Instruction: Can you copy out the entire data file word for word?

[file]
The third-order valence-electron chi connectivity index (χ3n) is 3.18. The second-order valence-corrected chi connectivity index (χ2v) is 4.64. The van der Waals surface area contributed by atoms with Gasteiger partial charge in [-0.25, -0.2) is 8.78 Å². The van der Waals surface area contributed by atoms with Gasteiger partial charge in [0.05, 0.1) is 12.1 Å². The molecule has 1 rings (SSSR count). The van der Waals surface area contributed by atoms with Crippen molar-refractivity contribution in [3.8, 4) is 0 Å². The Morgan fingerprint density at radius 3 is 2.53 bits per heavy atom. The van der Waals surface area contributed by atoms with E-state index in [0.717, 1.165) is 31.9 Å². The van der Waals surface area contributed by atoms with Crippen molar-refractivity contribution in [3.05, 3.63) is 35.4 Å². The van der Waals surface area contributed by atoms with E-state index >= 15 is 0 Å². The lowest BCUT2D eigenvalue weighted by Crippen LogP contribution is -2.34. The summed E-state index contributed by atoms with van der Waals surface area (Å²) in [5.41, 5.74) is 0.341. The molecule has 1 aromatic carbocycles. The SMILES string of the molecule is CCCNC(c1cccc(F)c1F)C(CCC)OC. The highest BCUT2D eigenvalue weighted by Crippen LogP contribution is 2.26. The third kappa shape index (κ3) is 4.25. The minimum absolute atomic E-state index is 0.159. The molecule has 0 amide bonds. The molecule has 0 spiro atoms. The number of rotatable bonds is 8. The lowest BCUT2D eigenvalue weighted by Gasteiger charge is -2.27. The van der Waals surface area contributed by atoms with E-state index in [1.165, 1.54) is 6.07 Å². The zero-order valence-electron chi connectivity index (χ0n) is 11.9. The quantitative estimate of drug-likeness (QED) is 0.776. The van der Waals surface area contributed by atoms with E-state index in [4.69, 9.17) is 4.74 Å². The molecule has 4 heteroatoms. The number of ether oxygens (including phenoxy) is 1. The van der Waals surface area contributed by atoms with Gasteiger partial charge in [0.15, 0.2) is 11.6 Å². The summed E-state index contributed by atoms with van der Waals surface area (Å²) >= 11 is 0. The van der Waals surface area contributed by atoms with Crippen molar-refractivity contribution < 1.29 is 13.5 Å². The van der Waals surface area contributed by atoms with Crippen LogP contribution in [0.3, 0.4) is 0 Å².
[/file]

The third-order valence-electron chi connectivity index (χ3n) is 3.18. The second-order valence-corrected chi connectivity index (χ2v) is 4.64. The van der Waals surface area contributed by atoms with Gasteiger partial charge in [-0.25, -0.2) is 8.78 Å². The van der Waals surface area contributed by atoms with Gasteiger partial charge in [0.05, 0.1) is 12.1 Å². The molecule has 1 rings (SSSR count). The van der Waals surface area contributed by atoms with Crippen molar-refractivity contribution in [3.8, 4) is 0 Å². The Morgan fingerprint density at radius 3 is 2.53 bits per heavy atom. The van der Waals surface area contributed by atoms with E-state index in [0.717, 1.165) is 31.9 Å². The van der Waals surface area contributed by atoms with Crippen molar-refractivity contribution in [3.05, 3.63) is 35.4 Å². The van der Waals surface area contributed by atoms with E-state index >= 15 is 0 Å². The lowest BCUT2D eigenvalue weighted by Crippen LogP contribution is -2.34. The summed E-state index contributed by atoms with van der Waals surface area (Å²) in [5.41, 5.74) is 0.341. The molecule has 1 aromatic carbocycles. The SMILES string of the molecule is CCCNC(c1cccc(F)c1F)C(CCC)OC. The highest BCUT2D eigenvalue weighted by Crippen LogP contribution is 2.26. The third kappa shape index (κ3) is 4.25. The minimum absolute atomic E-state index is 0.159. The molecule has 0 amide bonds. The molecule has 0 spiro atoms. The number of rotatable bonds is 8. The lowest BCUT2D eigenvalue weighted by Gasteiger charge is -2.27. The van der Waals surface area contributed by atoms with E-state index in [1.165, 1.54) is 6.07 Å². The zero-order valence-electron chi connectivity index (χ0n) is 11.9. The quantitative estimate of drug-likeness (QED) is 0.776. The van der Waals surface area contributed by atoms with E-state index in [4.69, 9.17) is 4.74 Å². The molecule has 4 heteroatoms. The number of ether oxygens (including phenoxy) is 1. The van der Waals surface area contributed by atoms with Gasteiger partial charge in [0.15, 0.2) is 11.6 Å². The summed E-state index contributed by atoms with van der Waals surface area (Å²) >= 11 is 0. The van der Waals surface area contributed by atoms with Crippen molar-refractivity contribution < 1.29 is 13.5 Å². The van der Waals surface area contributed by atoms with Crippen LogP contribution in [0.3, 0.4) is 0 Å².